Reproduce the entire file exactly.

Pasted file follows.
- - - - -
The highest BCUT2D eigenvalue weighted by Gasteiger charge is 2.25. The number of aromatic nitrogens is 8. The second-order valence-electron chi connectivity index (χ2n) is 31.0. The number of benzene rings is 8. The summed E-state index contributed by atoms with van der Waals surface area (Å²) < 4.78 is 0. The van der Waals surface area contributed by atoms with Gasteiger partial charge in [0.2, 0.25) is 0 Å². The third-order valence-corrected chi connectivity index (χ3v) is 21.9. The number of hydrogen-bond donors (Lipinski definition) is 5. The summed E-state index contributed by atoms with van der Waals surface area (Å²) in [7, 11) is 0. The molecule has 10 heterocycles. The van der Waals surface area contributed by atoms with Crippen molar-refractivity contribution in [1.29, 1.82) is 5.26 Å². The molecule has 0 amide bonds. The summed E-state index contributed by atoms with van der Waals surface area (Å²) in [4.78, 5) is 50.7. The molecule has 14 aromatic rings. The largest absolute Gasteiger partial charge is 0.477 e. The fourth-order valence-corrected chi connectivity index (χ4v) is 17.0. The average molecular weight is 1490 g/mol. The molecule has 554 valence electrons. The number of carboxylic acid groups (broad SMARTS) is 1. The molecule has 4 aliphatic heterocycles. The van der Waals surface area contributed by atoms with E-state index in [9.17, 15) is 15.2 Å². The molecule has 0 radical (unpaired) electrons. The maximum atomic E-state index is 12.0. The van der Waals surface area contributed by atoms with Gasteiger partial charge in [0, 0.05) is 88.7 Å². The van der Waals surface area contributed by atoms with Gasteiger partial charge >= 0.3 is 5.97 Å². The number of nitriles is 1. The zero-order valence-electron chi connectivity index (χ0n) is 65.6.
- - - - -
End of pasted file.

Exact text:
The highest BCUT2D eigenvalue weighted by Gasteiger charge is 2.25. The number of aromatic nitrogens is 8. The second-order valence-electron chi connectivity index (χ2n) is 31.0. The number of benzene rings is 8. The summed E-state index contributed by atoms with van der Waals surface area (Å²) < 4.78 is 0. The van der Waals surface area contributed by atoms with Gasteiger partial charge in [0.2, 0.25) is 0 Å². The third-order valence-corrected chi connectivity index (χ3v) is 21.9. The number of hydrogen-bond donors (Lipinski definition) is 5. The summed E-state index contributed by atoms with van der Waals surface area (Å²) in [7, 11) is 0. The molecule has 10 heterocycles. The van der Waals surface area contributed by atoms with Crippen molar-refractivity contribution in [1.29, 1.82) is 5.26 Å². The molecule has 0 amide bonds. The summed E-state index contributed by atoms with van der Waals surface area (Å²) in [4.78, 5) is 50.7. The molecule has 14 aromatic rings. The largest absolute Gasteiger partial charge is 0.477 e. The fourth-order valence-corrected chi connectivity index (χ4v) is 17.0. The average molecular weight is 1490 g/mol. The molecule has 554 valence electrons. The number of carboxylic acid groups (broad SMARTS) is 1. The molecule has 4 aliphatic heterocycles. The van der Waals surface area contributed by atoms with E-state index in [9.17, 15) is 15.2 Å². The molecule has 0 radical (unpaired) electrons. The maximum atomic E-state index is 12.0. The van der Waals surface area contributed by atoms with Gasteiger partial charge in [0, 0.05) is 88.7 Å². The van der Waals surface area contributed by atoms with Gasteiger partial charge >= 0.3 is 5.97 Å². The number of nitriles is 1. The zero-order valence-electron chi connectivity index (χ0n) is 65.6.